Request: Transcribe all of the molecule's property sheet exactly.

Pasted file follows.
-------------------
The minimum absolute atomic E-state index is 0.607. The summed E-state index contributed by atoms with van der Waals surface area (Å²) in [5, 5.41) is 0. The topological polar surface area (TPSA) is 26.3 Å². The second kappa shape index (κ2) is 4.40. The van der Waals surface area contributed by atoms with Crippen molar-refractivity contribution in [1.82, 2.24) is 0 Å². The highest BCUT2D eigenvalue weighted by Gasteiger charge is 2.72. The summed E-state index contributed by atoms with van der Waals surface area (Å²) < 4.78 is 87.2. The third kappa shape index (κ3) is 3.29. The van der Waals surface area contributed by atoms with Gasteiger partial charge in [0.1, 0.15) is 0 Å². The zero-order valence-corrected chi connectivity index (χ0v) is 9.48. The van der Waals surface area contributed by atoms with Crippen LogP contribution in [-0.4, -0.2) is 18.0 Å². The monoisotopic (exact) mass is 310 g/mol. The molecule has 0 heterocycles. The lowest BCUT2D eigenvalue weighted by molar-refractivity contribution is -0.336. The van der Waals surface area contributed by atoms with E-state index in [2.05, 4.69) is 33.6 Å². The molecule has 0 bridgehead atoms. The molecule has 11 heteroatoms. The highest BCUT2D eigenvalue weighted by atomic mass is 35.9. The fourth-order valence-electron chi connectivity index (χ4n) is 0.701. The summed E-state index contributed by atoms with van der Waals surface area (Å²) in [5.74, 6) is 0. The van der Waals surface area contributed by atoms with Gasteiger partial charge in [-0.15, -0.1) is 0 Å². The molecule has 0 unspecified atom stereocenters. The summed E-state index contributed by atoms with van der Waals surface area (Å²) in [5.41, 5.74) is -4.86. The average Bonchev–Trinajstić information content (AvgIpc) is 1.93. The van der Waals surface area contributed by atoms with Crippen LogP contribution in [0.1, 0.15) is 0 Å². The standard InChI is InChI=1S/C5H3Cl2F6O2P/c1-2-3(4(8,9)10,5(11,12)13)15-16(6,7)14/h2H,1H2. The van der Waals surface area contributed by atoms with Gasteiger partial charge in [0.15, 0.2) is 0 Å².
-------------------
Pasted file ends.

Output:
The minimum absolute atomic E-state index is 0.607. The summed E-state index contributed by atoms with van der Waals surface area (Å²) in [5, 5.41) is 0. The topological polar surface area (TPSA) is 26.3 Å². The second kappa shape index (κ2) is 4.40. The van der Waals surface area contributed by atoms with Crippen molar-refractivity contribution in [1.82, 2.24) is 0 Å². The highest BCUT2D eigenvalue weighted by Gasteiger charge is 2.72. The summed E-state index contributed by atoms with van der Waals surface area (Å²) < 4.78 is 87.2. The third kappa shape index (κ3) is 3.29. The van der Waals surface area contributed by atoms with Gasteiger partial charge in [0.1, 0.15) is 0 Å². The zero-order valence-corrected chi connectivity index (χ0v) is 9.48. The van der Waals surface area contributed by atoms with Crippen LogP contribution in [-0.4, -0.2) is 18.0 Å². The monoisotopic (exact) mass is 310 g/mol. The molecule has 0 heterocycles. The lowest BCUT2D eigenvalue weighted by molar-refractivity contribution is -0.336. The van der Waals surface area contributed by atoms with E-state index in [2.05, 4.69) is 33.6 Å². The molecule has 0 bridgehead atoms. The molecule has 11 heteroatoms. The highest BCUT2D eigenvalue weighted by atomic mass is 35.9. The fourth-order valence-electron chi connectivity index (χ4n) is 0.701. The summed E-state index contributed by atoms with van der Waals surface area (Å²) in [5.74, 6) is 0. The van der Waals surface area contributed by atoms with Gasteiger partial charge in [-0.15, -0.1) is 0 Å². The molecule has 0 unspecified atom stereocenters. The summed E-state index contributed by atoms with van der Waals surface area (Å²) in [5.41, 5.74) is -4.86. The average Bonchev–Trinajstić information content (AvgIpc) is 1.93. The van der Waals surface area contributed by atoms with Crippen LogP contribution in [0.1, 0.15) is 0 Å². The standard InChI is InChI=1S/C5H3Cl2F6O2P/c1-2-3(4(8,9)10,5(11,12)13)15-16(6,7)14/h2H,1H2. The van der Waals surface area contributed by atoms with Gasteiger partial charge in [0.15, 0.2) is 0 Å².